A review of IF: Gathering, Conference equips young women for discipleship

By Hannah Lounsbery, Faith Co-Editor    (Photo: The Bison/Hannah Lounsbery)

February 9th, Jennie Allen, founder of IF, sat on stage at the Moody Theater in Austin, with a candle, five years of experience and a women’s ministry that is about so much more than ‘women’s issues.’

According to their website, “IF exists to equip women with gospel-centered resources, gatherings and opportunities so they may learn more about who God is and disciple other women right where they are.”

The IF:Gathering, a women’s conference hosted in Austin, Texas and live-streamed to over 2,600 locations in 25 countries, carries out this creed by preparing this generation for a very specific mission: discipleship.

“Discipleship is the thing we have to do in the midst go the thousand things we have to do,” Allen said in a conference session.

While IF didn’t start as a conference ministry, the IF: Gathering has become a huge part of the organization’s identity and a means of accomplishing their discipleship goals.

The IF website states that the purpose of coming together for the Gathering is “to remind each other of the importance of following God and the reclaim the priority of discipleship as His means to change the world.”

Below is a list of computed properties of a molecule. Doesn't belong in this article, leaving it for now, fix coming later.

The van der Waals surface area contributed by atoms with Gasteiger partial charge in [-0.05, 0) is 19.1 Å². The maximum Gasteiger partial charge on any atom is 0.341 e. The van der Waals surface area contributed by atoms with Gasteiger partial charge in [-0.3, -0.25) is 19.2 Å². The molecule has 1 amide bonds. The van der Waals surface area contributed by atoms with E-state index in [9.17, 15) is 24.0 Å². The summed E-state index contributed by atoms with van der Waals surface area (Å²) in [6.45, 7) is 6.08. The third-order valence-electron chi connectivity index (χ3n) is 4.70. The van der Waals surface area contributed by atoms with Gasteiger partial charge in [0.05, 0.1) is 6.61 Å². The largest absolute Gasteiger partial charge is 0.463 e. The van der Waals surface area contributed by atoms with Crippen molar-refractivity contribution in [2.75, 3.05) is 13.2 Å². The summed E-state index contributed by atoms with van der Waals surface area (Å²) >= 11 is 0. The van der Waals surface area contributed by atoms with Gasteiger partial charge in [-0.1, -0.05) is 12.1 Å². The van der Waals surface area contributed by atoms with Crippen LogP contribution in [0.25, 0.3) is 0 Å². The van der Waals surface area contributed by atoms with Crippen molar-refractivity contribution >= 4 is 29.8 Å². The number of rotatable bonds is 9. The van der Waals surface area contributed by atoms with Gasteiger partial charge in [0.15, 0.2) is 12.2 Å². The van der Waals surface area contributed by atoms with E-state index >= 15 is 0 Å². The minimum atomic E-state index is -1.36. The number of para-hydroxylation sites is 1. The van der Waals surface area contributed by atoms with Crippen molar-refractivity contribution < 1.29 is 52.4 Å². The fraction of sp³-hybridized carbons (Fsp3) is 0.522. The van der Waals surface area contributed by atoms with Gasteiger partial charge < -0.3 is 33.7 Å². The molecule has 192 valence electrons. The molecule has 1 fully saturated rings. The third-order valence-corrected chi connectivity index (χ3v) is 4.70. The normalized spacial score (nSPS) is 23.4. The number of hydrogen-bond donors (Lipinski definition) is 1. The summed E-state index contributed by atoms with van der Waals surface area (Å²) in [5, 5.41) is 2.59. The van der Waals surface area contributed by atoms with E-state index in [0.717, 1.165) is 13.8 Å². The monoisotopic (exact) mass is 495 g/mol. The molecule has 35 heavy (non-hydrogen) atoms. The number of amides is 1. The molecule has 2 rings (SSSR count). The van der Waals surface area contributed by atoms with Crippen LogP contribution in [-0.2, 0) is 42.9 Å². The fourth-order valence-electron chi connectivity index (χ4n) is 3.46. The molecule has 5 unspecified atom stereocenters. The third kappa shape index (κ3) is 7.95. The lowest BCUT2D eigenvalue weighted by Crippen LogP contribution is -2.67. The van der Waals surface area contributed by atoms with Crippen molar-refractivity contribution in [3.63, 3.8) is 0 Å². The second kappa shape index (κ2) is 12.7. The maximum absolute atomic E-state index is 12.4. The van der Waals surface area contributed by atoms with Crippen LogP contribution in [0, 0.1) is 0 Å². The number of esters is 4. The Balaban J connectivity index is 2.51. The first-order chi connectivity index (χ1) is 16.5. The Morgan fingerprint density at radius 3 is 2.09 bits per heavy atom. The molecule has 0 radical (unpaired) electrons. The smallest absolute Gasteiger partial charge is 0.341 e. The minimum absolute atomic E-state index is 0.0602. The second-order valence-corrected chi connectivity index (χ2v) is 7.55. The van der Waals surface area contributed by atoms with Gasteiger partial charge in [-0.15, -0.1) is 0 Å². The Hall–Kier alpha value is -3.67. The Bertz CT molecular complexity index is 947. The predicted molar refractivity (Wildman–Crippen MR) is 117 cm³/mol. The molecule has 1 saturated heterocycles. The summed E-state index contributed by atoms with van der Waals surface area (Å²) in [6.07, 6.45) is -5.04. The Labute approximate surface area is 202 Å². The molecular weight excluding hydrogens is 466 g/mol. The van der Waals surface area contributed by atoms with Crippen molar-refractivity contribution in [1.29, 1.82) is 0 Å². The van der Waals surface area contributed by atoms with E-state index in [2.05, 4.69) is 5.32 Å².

While many women’s conferences leave women with a vague idea of refreshing, renewing and going back to normal life ready to live a little more like Jesus, the IF:Gathering is about gospel truth and the concern for social justice that truth brings, calling believers to no longer be content living a ‘this little light of mine’ lifestyle.

“I’m sick of little candles,” Allen said. “I want to become the generation of flamethrowers.”

In her first message to those gathered, Allen presented a plan: each woman would intentionally disciple two people a year, who would go on to disciple two people a year, who go on to disciple two people a year.

If 100,000 of the women watching and attending the conference- a tenth of the average viewing audience- follow this plan, within five years it will have affected over 25 million people.

Allen doesn’t believe this goal is out of reach.

“I think we could do it,” she said. “But we have to believe we have something worth throwing. We have God, and the world needs him.”

That weekend, Allen and the conference speakers proved to audiences across the world that believers in Christ have something worth throwing.

400 miles from the Austin theatre where the message was being preached, nearly a hundred young women were gathered to watch, listen and learn here on OBU’s campus. Before the conference started, junior cross-cultural ministry major Sarah Lee was anxious to spend some time in the Word.

“I’ve been going through a season of a lot of doubt, a lot of worry, so I’m really praying that this weekend will kind of show me that’s not how He wants me to live, and how who He is takes away my need to worry,” she said.

Throughout the weekend, and for many weekends to come with IF:Locals across the globe, women heard messages about the things that are truly effecting their faith and the world in which they are attempting to minister.

Jennie Allen and Rebekah Lyons spoke to those struggling with mental illness, reminding them that there is nothing that can prevent the Lord from working through and in them.